current affairs

Despite Trojan Horse, education is still crucial

Before we begin, I’d like to draw your attention to the book Celsius 7/7. It’s quite a non-descript book, of no special merit.

Before we begin, I’d like to draw your attention to the book Celsius 7/7. It’s quite a non-descript book, of no special merit. Written in 2006, in the aftermath of the London bombings, it speaks on the threat of Islamism to Britain (offensive concept in itself). This book wouldn’t even get a mention, but hold on – what’s this? A key chapter in this book is entitled ‘Trojan Horse.’

It opens: “Nowhere has moral clarity been more lacking in British state policy over the last ten to fifteen years than in our approach to the Islamist threat…”

The term ‘Islamist threat’ doesn’t quite sit right with me, and I wouldn’t even be mentioning it were it not for the fact that the author of this book is none other than our dear friend Michael Gove. It seems overwhelmingly convenient that a rumoured anonymous ‘Trojan Horse’ plot suddenly appears in the light of a cultural shift in the political landscape and right-wing politics becoming most prominent, giving the Education Secretary a fantastic ‘mess’ for Ofsted to swoop in and fix.

It’s also incredibly convenient that the aftermath of this mess leaves Ofsted with approval for no notice inspections, a controversial move that had been on the cards for a long time but with no justification for it.

A culture of fear

Let me break this down for you. Were the ‘Trojan Horse’ plot even real, what it actually becomes are a bunch of overzealous parents getting too involved in the business of the school. This is essentially the intrusive PTA version two, when instead of hassling governance through a fundamentally powerless body, instead they are hassling governance through becoming the governance. Would this have been as controversial if it were a bunch of white middle class soccer-moms objecting to the inclusion of Hip-hop on the school’s music curriculum? Absolutely not.

This debate has been fuelled by a London-centric fear of the ‘other,’ and as a result has done nothing but succeed in alienating a community that has been unfairly excluded and ostracized since eleven men from another part of the world did something bad. To simplify, we don’t automatically assume that all Christians promote vile homophobic propaganda because of those idiots at the Westborough Baptist church but the national media will jump on anything that can possibly portray negativity in the community.

The school at the centre of the scandal was rated “Good” and “Outstanding” by Ofsted in 2012 and afterwards. After the scandal broke, they jumped in and revised the rating to ‘inadequate.’ This is what doesn’t match up.  The head teachers of schools with developing Asian demographics apparently raised concerns as early as 2010.

If the problem was severe enough to cause an immediate downgrading from the top category to the lowest possible category, why didn’t they find this earlier?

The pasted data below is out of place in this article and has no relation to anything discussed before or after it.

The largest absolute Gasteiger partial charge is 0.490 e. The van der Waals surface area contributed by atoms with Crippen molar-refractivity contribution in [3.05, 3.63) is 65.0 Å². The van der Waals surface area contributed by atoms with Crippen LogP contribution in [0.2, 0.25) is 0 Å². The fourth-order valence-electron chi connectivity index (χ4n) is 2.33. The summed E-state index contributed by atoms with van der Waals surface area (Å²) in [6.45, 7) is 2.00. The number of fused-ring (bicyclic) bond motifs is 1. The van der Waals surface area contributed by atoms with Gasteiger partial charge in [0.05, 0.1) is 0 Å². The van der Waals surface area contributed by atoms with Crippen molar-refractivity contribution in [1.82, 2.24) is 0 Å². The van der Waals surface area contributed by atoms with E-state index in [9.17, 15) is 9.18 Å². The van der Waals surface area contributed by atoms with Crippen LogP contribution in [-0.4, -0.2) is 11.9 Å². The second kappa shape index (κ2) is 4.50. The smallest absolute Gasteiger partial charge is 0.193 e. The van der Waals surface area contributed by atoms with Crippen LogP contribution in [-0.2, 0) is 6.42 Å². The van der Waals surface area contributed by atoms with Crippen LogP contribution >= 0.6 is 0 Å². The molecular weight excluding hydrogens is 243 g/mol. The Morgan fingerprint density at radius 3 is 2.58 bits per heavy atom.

If there really were over 200 complaints, why was nothing done sooner? I think, because it was not a huge issue. This became a big issue because media reporting said it was. Having been fortunate to be educated in Birmingham, I am aware of the attitude towards education that exists in the city.

The 11+ test is a big deal, there are radio adverts for tuition to get into the top schools in Birmingham and people regularly move house to get into catchment areas for better state schools. The quality of education in this city is not challenged, students have opportunities to do well. The way this was handled and the infighting in Whitehall have left the students worse off.

Students previously were getting an education from an outstanding school, but now students are worried they won’t be able to get jobs because of the negative stigma created. It’s one thing to have fight against culturally accepted islamophobia, but how will a straight a student from Park View wearing a headscarf be perceived at interviews?

Standing together

Karamat Iqbal highlights the difficulties that Pakistani Birmingham pupils face in his book Dear Birmingham: A conversation with my hometown

Birmingham faces a unique challenge with attainment for its citizens through a complex cultural dichotomy that cannot be understood from the broadcast media offices of London town, and most definitely not through Whitehall. Local councillors and local stakeholders have collectively voiced their disagreement with the ‘trojan horse’, and to this day the initial plot that sparked the scandal has still not been proven.

This has been a political game of smoke and mirrors that caused drama between the Home Office and the Education department. This was a fight for party leadership post 2015 (started by Gove, most likely) and some political aide thought to use my city as their battlefield.

Despite Whitehall’s best efforts, the communities remain united and thankfully as a collective we have seen through this scandal mess and, as always, the quality education of our young people remains a priority.

Are you local to Birmingham? Is there really a Trojan horse threat? Have your say in the comments section below.